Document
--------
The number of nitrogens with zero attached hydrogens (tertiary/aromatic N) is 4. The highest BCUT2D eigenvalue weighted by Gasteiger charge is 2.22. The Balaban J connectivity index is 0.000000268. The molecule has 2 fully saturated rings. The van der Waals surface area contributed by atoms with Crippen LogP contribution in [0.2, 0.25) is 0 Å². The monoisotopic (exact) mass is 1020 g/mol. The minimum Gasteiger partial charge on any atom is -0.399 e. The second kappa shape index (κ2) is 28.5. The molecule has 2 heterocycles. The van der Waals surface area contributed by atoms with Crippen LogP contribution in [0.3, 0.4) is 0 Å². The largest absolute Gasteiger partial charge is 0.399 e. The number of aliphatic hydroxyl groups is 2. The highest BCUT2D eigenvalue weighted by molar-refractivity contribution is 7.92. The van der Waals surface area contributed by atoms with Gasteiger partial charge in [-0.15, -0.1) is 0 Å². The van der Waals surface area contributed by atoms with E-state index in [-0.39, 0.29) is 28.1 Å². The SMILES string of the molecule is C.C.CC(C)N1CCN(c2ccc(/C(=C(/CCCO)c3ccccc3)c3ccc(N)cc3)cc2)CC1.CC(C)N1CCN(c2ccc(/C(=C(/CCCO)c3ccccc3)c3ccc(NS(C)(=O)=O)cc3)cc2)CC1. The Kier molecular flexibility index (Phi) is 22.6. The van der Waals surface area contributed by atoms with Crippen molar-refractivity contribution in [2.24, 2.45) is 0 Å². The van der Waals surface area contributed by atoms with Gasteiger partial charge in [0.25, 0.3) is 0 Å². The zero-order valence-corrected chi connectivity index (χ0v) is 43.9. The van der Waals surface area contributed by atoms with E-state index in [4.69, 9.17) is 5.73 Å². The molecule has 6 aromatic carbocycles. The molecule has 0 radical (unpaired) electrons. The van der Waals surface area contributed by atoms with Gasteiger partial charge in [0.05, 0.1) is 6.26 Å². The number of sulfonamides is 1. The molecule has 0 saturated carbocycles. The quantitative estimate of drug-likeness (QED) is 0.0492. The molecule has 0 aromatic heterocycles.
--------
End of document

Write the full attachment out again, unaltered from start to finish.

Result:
The number of nitrogens with zero attached hydrogens (tertiary/aromatic N) is 4. The highest BCUT2D eigenvalue weighted by Gasteiger charge is 2.22. The Balaban J connectivity index is 0.000000268. The molecule has 2 fully saturated rings. The van der Waals surface area contributed by atoms with Crippen LogP contribution in [0.2, 0.25) is 0 Å². The monoisotopic (exact) mass is 1020 g/mol. The minimum Gasteiger partial charge on any atom is -0.399 e. The second kappa shape index (κ2) is 28.5. The molecule has 2 heterocycles. The van der Waals surface area contributed by atoms with Crippen LogP contribution in [0.3, 0.4) is 0 Å². The largest absolute Gasteiger partial charge is 0.399 e. The number of aliphatic hydroxyl groups is 2. The highest BCUT2D eigenvalue weighted by molar-refractivity contribution is 7.92. The van der Waals surface area contributed by atoms with Gasteiger partial charge in [-0.15, -0.1) is 0 Å². The van der Waals surface area contributed by atoms with E-state index in [-0.39, 0.29) is 28.1 Å². The SMILES string of the molecule is C.C.CC(C)N1CCN(c2ccc(/C(=C(/CCCO)c3ccccc3)c3ccc(N)cc3)cc2)CC1.CC(C)N1CCN(c2ccc(/C(=C(/CCCO)c3ccccc3)c3ccc(NS(C)(=O)=O)cc3)cc2)CC1. The Kier molecular flexibility index (Phi) is 22.6. The van der Waals surface area contributed by atoms with Crippen molar-refractivity contribution in [2.24, 2.45) is 0 Å². The van der Waals surface area contributed by atoms with Gasteiger partial charge in [0.25, 0.3) is 0 Å². The zero-order valence-corrected chi connectivity index (χ0v) is 43.9. The van der Waals surface area contributed by atoms with E-state index in [4.69, 9.17) is 5.73 Å². The molecule has 6 aromatic carbocycles. The molecule has 0 radical (unpaired) electrons. The van der Waals surface area contributed by atoms with Gasteiger partial charge in [0.05, 0.1) is 6.26 Å². The number of sulfonamides is 1. The molecule has 0 saturated carbocycles. The quantitative estimate of drug-likeness (QED) is 0.0492. The molecule has 0 aromatic heterocycles.